After pursuing both legislative and limited regulatory avenues, the third branch of government—the courts—are also being utilized by those who seek to strike down the ACA. In the case of the AHPs, in March 2019, a judge found major provisions of the Department of Labor’s (DOL’s) final rule on AHPs to be unlawful.4 The judge held that the rule’s definition of “employer” to include working owners and groups without a true commonality of interest was unreasonable and was “clearly an end-run around the ACA.”5 The DOL must now decide whether to rescind the rule altogether, revise it, or appeal the decision to the Court of Appeals for the D.C. Circuit.6 This legal battle will only impact the regulation around the expansion of AHPs, not the ACA itself.
The judicial challenge to the entire ACA law was launched by a coalition of 18 Republican attorneys general and governors. The coalition is arguing that when the United States Supreme Court evaluated the constitutionality of the ACA in 2012, the U.S. Supreme Court decided that the ability of the government to compel Americans to have health insurance coverage was granted by Congress’ constitutional authority to tax and spend, and that authority was exercised when the legislation included a fine (the “individual mandate”) that could be imposed by the Internal Revenue Service as a tax.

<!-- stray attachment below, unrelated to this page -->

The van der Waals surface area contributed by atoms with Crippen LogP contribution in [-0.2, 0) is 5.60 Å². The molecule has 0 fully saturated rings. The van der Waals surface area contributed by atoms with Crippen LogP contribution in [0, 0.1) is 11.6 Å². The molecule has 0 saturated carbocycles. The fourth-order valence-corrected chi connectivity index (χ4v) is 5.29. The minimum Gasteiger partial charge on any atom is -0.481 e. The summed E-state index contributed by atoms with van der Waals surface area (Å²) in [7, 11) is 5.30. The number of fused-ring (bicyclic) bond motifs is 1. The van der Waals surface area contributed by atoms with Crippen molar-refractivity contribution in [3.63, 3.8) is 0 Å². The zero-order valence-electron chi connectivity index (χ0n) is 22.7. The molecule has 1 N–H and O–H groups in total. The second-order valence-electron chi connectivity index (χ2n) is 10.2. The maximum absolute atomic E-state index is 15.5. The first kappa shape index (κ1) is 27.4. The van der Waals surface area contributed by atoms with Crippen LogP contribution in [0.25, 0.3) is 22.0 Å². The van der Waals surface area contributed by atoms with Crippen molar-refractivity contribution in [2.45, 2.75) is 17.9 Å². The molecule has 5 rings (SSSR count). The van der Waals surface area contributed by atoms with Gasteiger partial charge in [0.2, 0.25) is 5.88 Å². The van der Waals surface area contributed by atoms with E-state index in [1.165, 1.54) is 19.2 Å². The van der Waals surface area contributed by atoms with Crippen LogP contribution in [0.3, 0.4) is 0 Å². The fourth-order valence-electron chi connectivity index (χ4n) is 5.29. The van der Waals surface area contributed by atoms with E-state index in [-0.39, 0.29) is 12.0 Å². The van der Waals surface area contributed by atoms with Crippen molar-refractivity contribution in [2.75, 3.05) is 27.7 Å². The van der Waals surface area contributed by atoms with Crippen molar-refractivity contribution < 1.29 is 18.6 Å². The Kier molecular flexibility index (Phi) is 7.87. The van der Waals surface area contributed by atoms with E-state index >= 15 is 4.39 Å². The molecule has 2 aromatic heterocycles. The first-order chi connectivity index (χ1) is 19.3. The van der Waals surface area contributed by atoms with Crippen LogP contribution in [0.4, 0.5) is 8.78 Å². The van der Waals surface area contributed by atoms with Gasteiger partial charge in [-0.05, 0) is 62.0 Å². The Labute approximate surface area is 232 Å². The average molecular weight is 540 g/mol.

However, as mentioned previously, with the enactment of the 2017 Tax Cuts and Jobs Act, the fine for not obtaining health insurance was reduced to zero. Therefore, the argument of the Republican attorneys general is that the tax has been functionally removed, resulting in a relinquishment of Congress’ taxing authority, and therefore the whole law must be struck down. In December 2018, a federal judge in a lower court in Texas agreed and filed a decision that declared the ACA to be unconstitutional. A coalition of attorneys general of 17 Democrat-governed states appealed the lower court decision.